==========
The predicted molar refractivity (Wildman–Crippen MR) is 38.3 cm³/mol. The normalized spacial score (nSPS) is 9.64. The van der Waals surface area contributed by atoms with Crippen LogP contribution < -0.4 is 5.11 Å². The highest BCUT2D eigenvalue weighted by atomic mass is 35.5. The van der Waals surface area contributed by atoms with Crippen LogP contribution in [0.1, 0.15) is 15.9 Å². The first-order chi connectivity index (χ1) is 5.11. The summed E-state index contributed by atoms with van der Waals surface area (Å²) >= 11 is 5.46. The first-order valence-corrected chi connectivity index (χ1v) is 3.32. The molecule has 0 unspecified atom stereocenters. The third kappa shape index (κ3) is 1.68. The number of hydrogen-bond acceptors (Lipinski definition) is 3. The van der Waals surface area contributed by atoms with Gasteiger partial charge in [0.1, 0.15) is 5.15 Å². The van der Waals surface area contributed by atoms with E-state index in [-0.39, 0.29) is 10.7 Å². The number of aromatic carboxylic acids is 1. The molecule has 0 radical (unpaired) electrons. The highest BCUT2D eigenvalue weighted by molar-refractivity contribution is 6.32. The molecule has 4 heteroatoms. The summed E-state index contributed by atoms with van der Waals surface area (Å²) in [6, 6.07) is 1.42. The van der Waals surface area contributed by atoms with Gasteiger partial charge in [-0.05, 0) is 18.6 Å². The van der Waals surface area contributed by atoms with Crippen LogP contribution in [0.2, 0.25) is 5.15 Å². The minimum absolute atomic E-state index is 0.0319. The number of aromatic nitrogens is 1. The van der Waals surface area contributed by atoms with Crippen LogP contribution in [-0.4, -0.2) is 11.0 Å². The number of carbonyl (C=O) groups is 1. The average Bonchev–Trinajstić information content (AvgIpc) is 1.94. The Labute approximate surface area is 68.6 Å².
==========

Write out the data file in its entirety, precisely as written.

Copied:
The predicted molar refractivity (Wildman–Crippen MR) is 38.3 cm³/mol. The normalized spacial score (nSPS) is 9.64. The van der Waals surface area contributed by atoms with Crippen LogP contribution < -0.4 is 5.11 Å². The highest BCUT2D eigenvalue weighted by atomic mass is 35.5. The van der Waals surface area contributed by atoms with Crippen LogP contribution in [0.1, 0.15) is 15.9 Å². The first-order chi connectivity index (χ1) is 5.11. The summed E-state index contributed by atoms with van der Waals surface area (Å²) >= 11 is 5.46. The first-order valence-corrected chi connectivity index (χ1v) is 3.32. The molecule has 0 unspecified atom stereocenters. The third kappa shape index (κ3) is 1.68. The number of hydrogen-bond acceptors (Lipinski definition) is 3. The van der Waals surface area contributed by atoms with Gasteiger partial charge in [0.1, 0.15) is 5.15 Å². The van der Waals surface area contributed by atoms with E-state index in [-0.39, 0.29) is 10.7 Å². The number of aromatic carboxylic acids is 1. The molecule has 0 radical (unpaired) electrons. The highest BCUT2D eigenvalue weighted by molar-refractivity contribution is 6.32. The molecule has 4 heteroatoms. The summed E-state index contributed by atoms with van der Waals surface area (Å²) in [6, 6.07) is 1.42. The van der Waals surface area contributed by atoms with Gasteiger partial charge in [-0.05, 0) is 18.6 Å². The van der Waals surface area contributed by atoms with Crippen LogP contribution in [0.2, 0.25) is 5.15 Å². The minimum absolute atomic E-state index is 0.0319. The number of aromatic nitrogens is 1. The van der Waals surface area contributed by atoms with Crippen LogP contribution in [-0.4, -0.2) is 11.0 Å². The number of carbonyl (C=O) groups is 1. The average Bonchev–Trinajstić information content (AvgIpc) is 1.94. The Labute approximate surface area is 68.6 Å².